Via Steve Marek
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The origin and evolution of mycorrhizal symbioses: from palaeomycology to phylogenomics

The ability of fungi to form mycorrhizas with plants is one of the most remarkable and enduring adaptations to life on land. The occurrence of mycorrhizas is now well established in c. 85% of extant plants, yet the geological record of these associations is sparse. Fossils preserved under exceptional conditions provide tantalizing glimpses into the evolutionary history of mycorrhizas, showing the extent of their occurrence and aspects of their evolution in extinct plants. The fossil record has important roles to play in establishing a chronology of when key fungal associations evolved and in understanding their importance in ecosystems through time. Together with calibrated phylogenetic trees, these approaches extend our understanding of when and how groups evolved in the context of major environmental change on a global scale. Phylogenomics furthers this understanding into the evolution of different types of mycorrhizal associations, and genomic studies of both plants and fungi are shedding light on how the complex set of symbiotic traits evolved. Here we present a review of the main phases of the evolution of mycorrhizal interactions from palaeontological, phylogenetic and genomic perspectives, with the aim of highlighting the potential of fossil material and a geological perspective in a cross‐disciplinary approach.

Via Philip Carella
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N-hydroxy-pipecolic acid is a mobile signal that induces systemic disease resistance in Arabidopsis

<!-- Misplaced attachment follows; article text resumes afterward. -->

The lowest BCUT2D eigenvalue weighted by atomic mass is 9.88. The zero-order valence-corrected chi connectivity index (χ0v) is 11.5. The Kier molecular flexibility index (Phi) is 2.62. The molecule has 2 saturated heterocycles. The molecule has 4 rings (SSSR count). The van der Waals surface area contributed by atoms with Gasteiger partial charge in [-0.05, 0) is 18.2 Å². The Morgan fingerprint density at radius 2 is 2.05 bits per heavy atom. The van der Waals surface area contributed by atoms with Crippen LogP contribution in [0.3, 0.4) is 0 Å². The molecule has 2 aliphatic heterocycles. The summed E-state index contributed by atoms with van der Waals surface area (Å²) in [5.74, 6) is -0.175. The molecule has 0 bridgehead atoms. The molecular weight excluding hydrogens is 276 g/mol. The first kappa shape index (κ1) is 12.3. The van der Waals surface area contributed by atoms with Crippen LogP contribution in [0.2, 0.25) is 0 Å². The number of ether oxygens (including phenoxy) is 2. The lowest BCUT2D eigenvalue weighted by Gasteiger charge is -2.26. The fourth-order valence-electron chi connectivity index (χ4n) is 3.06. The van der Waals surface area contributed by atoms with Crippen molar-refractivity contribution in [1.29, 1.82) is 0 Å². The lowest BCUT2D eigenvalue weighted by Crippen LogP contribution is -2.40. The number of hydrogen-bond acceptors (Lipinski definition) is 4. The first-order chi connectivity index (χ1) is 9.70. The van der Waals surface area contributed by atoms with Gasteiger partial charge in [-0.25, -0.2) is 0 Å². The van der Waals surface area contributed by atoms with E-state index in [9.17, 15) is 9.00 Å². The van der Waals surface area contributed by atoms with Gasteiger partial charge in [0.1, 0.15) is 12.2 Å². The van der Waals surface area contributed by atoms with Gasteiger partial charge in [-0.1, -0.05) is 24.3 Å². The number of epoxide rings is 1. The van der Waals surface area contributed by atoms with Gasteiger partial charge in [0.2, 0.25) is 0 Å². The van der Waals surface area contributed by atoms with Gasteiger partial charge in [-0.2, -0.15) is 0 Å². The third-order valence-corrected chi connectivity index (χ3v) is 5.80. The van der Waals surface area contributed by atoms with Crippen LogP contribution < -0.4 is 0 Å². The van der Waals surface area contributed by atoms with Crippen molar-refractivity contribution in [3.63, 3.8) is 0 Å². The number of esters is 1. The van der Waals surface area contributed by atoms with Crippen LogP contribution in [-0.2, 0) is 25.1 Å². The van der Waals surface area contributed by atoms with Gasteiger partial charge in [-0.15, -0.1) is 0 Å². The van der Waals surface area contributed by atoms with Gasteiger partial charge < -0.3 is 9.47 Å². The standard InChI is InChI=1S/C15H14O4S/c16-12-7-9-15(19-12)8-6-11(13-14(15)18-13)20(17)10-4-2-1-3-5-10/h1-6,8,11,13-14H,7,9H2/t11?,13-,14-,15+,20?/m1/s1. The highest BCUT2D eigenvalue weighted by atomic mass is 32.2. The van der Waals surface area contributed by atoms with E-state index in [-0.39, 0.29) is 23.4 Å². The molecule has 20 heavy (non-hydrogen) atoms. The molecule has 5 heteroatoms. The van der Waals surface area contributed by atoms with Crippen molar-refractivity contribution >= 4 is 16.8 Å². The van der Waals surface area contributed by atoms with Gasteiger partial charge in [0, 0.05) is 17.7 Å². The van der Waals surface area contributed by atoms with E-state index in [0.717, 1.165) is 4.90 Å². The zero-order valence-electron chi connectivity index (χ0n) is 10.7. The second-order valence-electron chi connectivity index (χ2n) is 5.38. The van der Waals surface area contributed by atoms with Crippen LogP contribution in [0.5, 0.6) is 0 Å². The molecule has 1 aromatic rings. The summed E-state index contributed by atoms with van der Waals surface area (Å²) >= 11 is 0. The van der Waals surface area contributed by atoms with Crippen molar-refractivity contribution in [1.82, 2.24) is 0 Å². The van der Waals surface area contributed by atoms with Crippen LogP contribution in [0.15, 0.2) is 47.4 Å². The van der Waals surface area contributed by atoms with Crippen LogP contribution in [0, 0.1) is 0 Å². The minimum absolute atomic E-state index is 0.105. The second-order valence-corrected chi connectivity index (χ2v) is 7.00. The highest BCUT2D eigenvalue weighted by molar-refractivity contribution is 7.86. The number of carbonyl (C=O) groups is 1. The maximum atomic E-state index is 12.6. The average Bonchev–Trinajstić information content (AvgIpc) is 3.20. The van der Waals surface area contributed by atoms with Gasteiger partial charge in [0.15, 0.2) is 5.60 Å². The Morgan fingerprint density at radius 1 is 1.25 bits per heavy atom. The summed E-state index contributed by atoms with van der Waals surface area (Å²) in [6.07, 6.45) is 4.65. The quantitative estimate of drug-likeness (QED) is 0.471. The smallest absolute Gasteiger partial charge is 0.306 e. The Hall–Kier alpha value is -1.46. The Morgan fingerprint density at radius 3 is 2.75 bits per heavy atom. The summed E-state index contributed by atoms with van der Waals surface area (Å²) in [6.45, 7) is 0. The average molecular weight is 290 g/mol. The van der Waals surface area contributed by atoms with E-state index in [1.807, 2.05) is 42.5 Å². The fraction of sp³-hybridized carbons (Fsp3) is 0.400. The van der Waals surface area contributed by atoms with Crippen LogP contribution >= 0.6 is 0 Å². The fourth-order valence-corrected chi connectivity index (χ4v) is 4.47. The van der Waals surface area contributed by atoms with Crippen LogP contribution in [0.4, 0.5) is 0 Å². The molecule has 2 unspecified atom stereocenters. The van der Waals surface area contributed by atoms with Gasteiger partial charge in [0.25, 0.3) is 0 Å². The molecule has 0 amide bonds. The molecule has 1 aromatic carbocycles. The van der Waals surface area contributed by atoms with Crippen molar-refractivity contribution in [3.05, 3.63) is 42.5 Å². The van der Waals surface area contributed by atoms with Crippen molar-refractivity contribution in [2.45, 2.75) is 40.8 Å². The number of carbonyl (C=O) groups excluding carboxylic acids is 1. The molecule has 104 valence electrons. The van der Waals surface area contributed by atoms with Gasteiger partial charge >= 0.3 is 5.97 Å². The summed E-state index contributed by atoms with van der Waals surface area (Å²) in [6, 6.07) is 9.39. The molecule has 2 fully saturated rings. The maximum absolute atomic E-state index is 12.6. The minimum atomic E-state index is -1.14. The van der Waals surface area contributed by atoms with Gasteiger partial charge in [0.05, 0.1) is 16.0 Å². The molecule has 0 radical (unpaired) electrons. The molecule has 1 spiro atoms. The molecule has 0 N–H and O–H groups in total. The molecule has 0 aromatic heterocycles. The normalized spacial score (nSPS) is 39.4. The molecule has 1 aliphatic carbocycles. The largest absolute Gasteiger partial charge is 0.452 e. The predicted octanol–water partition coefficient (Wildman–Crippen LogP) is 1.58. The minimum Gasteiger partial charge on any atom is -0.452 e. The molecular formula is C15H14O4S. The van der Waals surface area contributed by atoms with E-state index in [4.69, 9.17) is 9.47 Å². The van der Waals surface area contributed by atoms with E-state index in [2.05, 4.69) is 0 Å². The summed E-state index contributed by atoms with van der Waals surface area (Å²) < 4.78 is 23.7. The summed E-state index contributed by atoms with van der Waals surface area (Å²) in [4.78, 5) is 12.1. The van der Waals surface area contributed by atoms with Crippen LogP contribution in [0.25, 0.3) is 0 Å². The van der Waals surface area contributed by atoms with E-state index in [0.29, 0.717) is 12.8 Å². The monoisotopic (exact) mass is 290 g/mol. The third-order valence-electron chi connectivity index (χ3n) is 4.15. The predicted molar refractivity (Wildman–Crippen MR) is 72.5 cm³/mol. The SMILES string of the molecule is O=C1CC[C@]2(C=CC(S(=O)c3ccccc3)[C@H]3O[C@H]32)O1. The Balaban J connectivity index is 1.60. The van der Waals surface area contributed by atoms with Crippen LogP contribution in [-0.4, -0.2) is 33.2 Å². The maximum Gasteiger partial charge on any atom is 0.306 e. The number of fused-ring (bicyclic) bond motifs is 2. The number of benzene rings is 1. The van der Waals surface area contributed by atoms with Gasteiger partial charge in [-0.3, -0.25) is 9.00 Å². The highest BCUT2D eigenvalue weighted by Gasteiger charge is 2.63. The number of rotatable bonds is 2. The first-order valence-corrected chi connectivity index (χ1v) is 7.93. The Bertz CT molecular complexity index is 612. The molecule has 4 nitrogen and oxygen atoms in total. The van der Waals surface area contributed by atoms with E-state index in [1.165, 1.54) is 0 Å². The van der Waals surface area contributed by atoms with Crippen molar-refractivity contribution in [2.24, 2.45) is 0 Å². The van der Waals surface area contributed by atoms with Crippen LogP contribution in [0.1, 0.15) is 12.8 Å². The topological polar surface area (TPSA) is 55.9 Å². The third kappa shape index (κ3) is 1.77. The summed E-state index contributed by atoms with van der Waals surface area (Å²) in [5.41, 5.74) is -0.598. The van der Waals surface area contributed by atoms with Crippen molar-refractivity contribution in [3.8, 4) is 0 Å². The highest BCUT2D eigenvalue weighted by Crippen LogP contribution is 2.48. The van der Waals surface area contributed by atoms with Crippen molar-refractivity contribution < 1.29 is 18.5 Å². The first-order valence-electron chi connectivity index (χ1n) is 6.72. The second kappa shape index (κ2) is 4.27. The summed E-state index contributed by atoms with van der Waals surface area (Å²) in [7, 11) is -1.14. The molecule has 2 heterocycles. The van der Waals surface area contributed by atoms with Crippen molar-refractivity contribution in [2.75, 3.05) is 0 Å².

Systemic acquired resistance (SAR) is a global response in plants induced at the site of infection that leads to long-lasting and broad-spectrum disease resistance at distal, uninfected tissues. Despite the importance of this priming mechanism, the identity of the mobile defense signal that moves systemically throughout plants to initiate SAR has remained elusive. In this paper, we describe a new metabolite, N-hydroxy-pipecolic acid (N-OH-Pip), and provide evidence that this molecule is a mobile signal that plays a central role in initiating SAR signal transduction in Arabidopsis thaliana. We demonstrate that FLAVIN-DEPENDENT MONOOXYGENASE 1 (FMO1), a key regulator of SAR-associated defense priming, can synthesize N-OH-Pip from pipecolic acid in planta, and exogenously applied N-OH-PIP moves systemically in Arabidopsis and can rescue the SAR-deficiency of fmo1 mutants. We also demonstrate that N-OH-Pip treatment causes systemic changes in the expression of pathogenesis-related genes and metabolic pathways throughout the plant, and enhances resistance to a bacterial pathogen. This work provides new insight into the chemical nature of a mobile signal for SAR and also suggests that the N-OH-Pip pathway is a promising target for metabolic engineering to enhance disease resistance.